Strategies to Reduce Tax Burden When Selling Your Home for Cash

Let’s face it: nobody enjoys paying taxes, especially when selling a home. Losing a considerable portion of your income to various taxes, such as FICA, federal, state, and municipal income taxes, might impede your path to financial independence, especially at a young age. While depreciation and recapture can help to defer and decrease taxes while selling a home, the ultimate goal is to identify strategies to avoid or minimize the overall tax burden. Here are the most effective strategies to reduce tax burden when selling your home for cash to we buy houses Clayton County corporations.

Strategies to Reduce Tax Burden When Selling Your Home for Cash

Long-Term Ownership 

It’s a fundamental rule: If you owned your home for one year or less and then sold it, your capital gain is short-term, and you’ll be taxed at your ordinary income tax rate. However, if you have owned your home for over a year, your capital gain above the exclusion is long-term. (1)  The essential point here is to resist the desire to sell my house fast in Clayton, NC. Instead, keep the property as a rental for at least one year. 

During this time, your tenants can help pay down the mortgage while you wait for the property’s value to increase. If you’re concerned about potential damage to a newly renovated property, consider purchasing a rental property with existing tenants, allowing them to stay for a year or until they move out, and then proceeding with the renovation and sale.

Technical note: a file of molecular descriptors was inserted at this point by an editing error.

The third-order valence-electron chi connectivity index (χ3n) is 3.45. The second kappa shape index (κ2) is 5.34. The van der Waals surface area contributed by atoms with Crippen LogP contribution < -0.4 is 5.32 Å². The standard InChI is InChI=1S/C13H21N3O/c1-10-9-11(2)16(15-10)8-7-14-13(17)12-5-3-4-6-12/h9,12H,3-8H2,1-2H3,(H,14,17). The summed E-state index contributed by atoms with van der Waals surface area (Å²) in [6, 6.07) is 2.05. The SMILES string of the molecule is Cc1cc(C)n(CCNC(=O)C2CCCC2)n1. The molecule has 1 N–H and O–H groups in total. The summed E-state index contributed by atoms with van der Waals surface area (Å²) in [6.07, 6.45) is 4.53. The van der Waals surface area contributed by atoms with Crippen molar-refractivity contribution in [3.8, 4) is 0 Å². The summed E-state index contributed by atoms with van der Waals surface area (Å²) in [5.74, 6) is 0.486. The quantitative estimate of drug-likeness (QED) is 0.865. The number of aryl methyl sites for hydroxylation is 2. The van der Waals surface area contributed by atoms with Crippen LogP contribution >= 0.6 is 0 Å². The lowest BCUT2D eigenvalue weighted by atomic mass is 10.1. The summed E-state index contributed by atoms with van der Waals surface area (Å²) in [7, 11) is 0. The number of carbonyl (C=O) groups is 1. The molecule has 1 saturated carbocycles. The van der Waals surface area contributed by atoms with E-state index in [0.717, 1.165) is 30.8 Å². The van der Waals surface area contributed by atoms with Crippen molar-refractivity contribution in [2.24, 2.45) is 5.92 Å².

Utilize a Section 1031 Exchange

Section 1031 of the tax code allows real estate owners to defer paying capital gains taxes by selling a rental property while purchasing a like-kind property and paying taxes only after the exchange is completed. Legally, the phrase “like-kind” is extensively defined. A property owner does not need to swap one unit for another or one business for another. As long as both homes generate cash as rental units, they are fair game. 

However, timing is critical with this strategy because investors have only 45 days from the date of the property sale to discover suitable replacement properties, which must be formally closed on within 180 days. And if a tax return is due (with extensions) before those 180 days, property owners have to close even sooner. Those who miss the deadline are required to pay full capital gains taxes on the sale of the original rental property.

Leverage Section 121: Primary Residence Exclusion

Selling your primary residence is more tax-efficient than selling a rental property for profit. IRS Section 121 permits individuals to deduct up to $250,000 of the proceeds on the sale of their primary house if they are single and up to $500,000 if they are married and filing jointly. To qualify, investors must have resided in their property as their principal residence for at least two of the five years preceding the sale. However, the years spent in a personal residence do not have to be sequential. 

As a result, some investors decide to convert rental houses into their personal residences. The deduction amount is determined by how long the property was rented vs used as a principal residence. Furthermore, a taxpayer cannot exclude the portion of the gain that was previously attributed to a depreciation deduction. This is known as depreciation recapture, and it only applies to rental properties.